__

Want to steal this idea? Feel free to reach out to Ryan at ryan@oregonpublichouse.com.

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Help Seth create a beverage to better the world

An ongoing experiment: can our community’s collective brainpower help an idea become reality?

Meet Seth

Growing up in Pound Ridge, NY, Seth Markowitz had to ride his bike for two minutes to get to his best friend’s house which was only two houses away. This isolation was compounded by the fact that he was considered a nerd, and a kid who didn’t understand why there was so much violence and hostility at school.

But then he went to summer camp. He made a ton of friends. He became empowered to be a leader. He was accepted for who he was.

“At the age of 11 it put this dichotomy in my mind: How come life sometimes can be so isolating and it can be so hard to find community? How come sometimes life can be so wonderful and communal?” he says.

His utopian summer camp experience proved formative. As an adult, Seth became fascinated with traditional hunter-gatherer societies that lived in camps, such as the Mbuti or Pygmies, and Native American tribes where there was little emphasis on possessions or competition, nearly everything was shared in an open and loving manner, and there was a lot of time to socialize and bond.

While studying at Bates College, he participated in a volunteer service program with a group of idealistic students that furthered his desire to return to how our ancestors lived. He witnessed how rewarding it could be to live, even for a short time, in a camp-like community of people devoted to helping others.

“I think tons of people would live comfortably, but modestly, and devote their lives to making the world a better place if they had the opportunity to do so,” he says.

The intention

When he’s not spending his days as a special education teacher, Seth thinks about how he can create an urban intentional community that has a cooperative, socially conscious business at its core.

Inspired by Newman’s Own, which donates 100% of its profits to charity, Seth envisions a business centered around a single-serving soft drink, eventually expanding to other products.

“I want to create a brand. And I want that brand to represent altruism,” he says.

Drawing from the model of Twin Oaks in Virginia, Seth hopes the business will support a community in the Bronx or Brooklyn. The community will be a worker cooperative, where the employees own part of the company, make democratic decisions, and as part of the employment contract, have the time to devote to service in the larger community and to each other.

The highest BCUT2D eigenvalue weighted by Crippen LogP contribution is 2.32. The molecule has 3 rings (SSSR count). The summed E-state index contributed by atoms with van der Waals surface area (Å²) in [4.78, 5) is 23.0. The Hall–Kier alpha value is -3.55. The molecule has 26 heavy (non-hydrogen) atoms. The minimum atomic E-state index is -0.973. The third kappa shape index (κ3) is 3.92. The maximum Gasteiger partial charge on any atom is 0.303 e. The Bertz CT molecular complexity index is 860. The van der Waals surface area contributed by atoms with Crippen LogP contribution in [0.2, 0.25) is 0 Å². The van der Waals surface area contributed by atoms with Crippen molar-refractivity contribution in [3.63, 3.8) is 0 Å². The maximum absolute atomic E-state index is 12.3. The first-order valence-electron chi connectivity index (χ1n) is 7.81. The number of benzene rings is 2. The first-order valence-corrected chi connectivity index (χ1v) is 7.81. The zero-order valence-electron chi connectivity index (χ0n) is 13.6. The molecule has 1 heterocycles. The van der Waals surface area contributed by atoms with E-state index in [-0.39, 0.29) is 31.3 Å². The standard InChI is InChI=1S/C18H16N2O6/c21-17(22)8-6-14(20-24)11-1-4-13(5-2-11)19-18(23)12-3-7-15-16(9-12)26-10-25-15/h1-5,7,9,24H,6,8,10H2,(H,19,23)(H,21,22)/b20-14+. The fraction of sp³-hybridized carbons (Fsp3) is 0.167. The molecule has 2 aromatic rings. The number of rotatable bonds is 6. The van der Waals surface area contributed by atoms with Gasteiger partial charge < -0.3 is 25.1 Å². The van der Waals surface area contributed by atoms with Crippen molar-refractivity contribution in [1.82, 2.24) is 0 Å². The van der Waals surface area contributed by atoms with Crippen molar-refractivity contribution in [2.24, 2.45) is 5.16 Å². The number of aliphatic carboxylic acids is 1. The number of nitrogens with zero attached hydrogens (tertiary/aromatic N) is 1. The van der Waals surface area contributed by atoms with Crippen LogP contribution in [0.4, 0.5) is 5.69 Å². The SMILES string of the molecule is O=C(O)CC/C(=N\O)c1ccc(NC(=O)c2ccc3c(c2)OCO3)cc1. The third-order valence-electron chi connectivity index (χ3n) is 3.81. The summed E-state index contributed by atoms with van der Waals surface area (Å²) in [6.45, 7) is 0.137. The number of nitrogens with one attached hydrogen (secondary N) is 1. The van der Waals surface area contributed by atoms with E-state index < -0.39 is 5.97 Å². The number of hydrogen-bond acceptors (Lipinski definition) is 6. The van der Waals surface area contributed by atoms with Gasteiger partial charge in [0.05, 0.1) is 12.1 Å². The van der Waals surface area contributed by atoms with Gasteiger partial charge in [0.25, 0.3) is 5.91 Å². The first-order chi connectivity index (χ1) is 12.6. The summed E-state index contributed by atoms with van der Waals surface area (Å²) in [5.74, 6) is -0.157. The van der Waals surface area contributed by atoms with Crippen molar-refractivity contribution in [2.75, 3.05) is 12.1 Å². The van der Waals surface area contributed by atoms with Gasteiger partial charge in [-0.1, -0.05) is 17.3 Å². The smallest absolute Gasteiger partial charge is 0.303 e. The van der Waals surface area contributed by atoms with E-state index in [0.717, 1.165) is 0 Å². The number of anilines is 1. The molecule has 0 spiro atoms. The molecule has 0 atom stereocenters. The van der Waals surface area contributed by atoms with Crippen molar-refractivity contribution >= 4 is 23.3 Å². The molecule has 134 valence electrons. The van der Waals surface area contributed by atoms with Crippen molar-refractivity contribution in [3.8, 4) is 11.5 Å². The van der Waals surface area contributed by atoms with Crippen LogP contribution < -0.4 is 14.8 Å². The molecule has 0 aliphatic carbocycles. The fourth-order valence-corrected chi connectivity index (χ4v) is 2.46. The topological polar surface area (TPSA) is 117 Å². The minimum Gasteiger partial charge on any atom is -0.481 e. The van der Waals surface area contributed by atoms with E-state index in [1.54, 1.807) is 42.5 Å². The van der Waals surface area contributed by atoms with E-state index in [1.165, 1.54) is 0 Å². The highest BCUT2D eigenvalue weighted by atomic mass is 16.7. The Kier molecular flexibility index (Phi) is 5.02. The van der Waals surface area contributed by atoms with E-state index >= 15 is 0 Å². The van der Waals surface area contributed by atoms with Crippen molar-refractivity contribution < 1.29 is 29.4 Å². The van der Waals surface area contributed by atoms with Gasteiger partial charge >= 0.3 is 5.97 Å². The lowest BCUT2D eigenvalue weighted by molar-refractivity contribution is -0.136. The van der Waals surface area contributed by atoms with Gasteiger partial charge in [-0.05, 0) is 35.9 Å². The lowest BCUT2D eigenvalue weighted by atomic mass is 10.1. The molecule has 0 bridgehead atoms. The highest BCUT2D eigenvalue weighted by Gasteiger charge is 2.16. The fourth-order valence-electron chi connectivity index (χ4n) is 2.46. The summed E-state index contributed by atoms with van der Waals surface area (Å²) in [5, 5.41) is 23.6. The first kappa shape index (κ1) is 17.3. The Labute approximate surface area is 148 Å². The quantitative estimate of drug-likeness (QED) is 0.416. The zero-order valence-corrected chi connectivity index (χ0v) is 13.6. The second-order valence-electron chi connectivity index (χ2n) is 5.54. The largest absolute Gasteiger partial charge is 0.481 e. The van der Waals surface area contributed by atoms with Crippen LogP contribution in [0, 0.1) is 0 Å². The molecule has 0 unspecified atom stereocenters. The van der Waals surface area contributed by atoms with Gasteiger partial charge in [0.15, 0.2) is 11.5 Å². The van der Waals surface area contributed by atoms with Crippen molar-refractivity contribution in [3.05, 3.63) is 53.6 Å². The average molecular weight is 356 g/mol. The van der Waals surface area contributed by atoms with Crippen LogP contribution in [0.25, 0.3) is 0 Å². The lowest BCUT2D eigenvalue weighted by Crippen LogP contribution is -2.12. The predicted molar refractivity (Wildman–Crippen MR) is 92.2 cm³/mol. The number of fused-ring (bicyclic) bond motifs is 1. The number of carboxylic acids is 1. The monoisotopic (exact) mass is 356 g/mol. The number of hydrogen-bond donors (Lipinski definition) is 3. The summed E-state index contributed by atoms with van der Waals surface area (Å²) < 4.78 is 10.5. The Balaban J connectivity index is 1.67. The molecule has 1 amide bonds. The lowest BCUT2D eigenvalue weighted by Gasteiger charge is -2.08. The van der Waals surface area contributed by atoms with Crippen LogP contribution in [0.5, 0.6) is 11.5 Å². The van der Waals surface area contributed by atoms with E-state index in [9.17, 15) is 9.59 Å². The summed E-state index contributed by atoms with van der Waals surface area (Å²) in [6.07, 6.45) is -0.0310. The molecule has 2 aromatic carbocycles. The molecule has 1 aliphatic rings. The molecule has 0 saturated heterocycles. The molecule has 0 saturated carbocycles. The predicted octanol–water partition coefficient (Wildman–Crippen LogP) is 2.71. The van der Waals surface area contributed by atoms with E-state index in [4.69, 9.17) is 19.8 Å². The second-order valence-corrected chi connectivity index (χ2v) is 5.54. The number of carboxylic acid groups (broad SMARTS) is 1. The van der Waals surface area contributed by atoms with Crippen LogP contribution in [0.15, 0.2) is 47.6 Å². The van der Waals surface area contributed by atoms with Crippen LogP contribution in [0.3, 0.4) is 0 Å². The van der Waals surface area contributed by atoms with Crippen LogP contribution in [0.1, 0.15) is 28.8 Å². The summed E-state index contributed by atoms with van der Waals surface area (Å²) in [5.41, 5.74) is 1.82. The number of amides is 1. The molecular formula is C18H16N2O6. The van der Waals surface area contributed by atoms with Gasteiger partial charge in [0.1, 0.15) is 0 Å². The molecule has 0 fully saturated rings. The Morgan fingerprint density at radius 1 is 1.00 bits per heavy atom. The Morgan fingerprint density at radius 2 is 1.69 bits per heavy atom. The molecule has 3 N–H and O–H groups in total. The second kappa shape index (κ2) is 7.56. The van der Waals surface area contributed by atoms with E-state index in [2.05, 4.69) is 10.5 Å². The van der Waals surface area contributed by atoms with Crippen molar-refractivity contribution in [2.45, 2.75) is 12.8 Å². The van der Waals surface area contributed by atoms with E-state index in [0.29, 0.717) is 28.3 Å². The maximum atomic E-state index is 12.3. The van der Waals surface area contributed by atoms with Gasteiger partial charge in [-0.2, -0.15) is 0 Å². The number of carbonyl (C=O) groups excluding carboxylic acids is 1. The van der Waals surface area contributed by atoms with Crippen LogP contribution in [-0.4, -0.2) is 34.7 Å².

His goal is to create a company that not only has a charitable mission, but provides its employees a fair living wage, good benefits and a community center/dining hall where they can conveniently gather and share meals. Ultimately, Seth’s goal is to build community within the company, in the neighborhood, and in the world.

Obstacles

So far Seth has a recipe for the soft drink, a brand name, a product name, and a label. He’s also gleaned knowledge from a friend of a friend about taste testing and focus groups.

Here are the challenges he is currently facing:

  1. Seth needs $30,000 in start-up capital to hire a consulting company that could perfect his formula, source ingredients, help design the label, create the nutrition facts, and find bottlers, labelers, and distributors.
  2. He’d love to find a trained business person with experience in the beverage industry, ideally someone who is also committed to his philosophy.
  3. Finding people who would be interested in starting an intentional community, as well as initial partners who have an entrepreneurial and sharing spirit, is crucial.

How you can help

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Seth doesn’t want to divulge the exact product yet, but he stands behind its awesomeness. (Photo via Ano Lobb on Flickr’s Creative Commons.)

  • Do you know of any other successful charitable business models or intentional communities Seth can learn from?
  • In general, what’s important to you in a brand?
  • When you’re at the store browsing beverages, what makes you pick up one bottle over another?
  • Where can Seth find philanthropic investors to help kickstart his company?
  • If you’ve started a socially responsible business, what are some key lessons learned?
  • If you have specific knowledge about starting a beverage company, what advice would you share about production, distribution, and marketing?
  • What are some challenges Seth should keep in mind when creating an intentional community?
  • Do you have experience working in a worker cooperative, and can you share your ideas about how to make this business model work?
  • Are you interested in living in an intentional community?

Leave a comment below or send him a message through Idealist and if the project progresses, we’ll keep you posted!

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Do you have an idea that’s just starting to brew? If you’d like us to consider posting it as part of this series, email celeste [at] idealist [dot] org.

 

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Why supporting kid entrepreneurs might solve the world's problems

School’s out for summer! But that doesn’t mean ideas are on break. Help the creative kid in your life dive headfirst into entrepreneurship.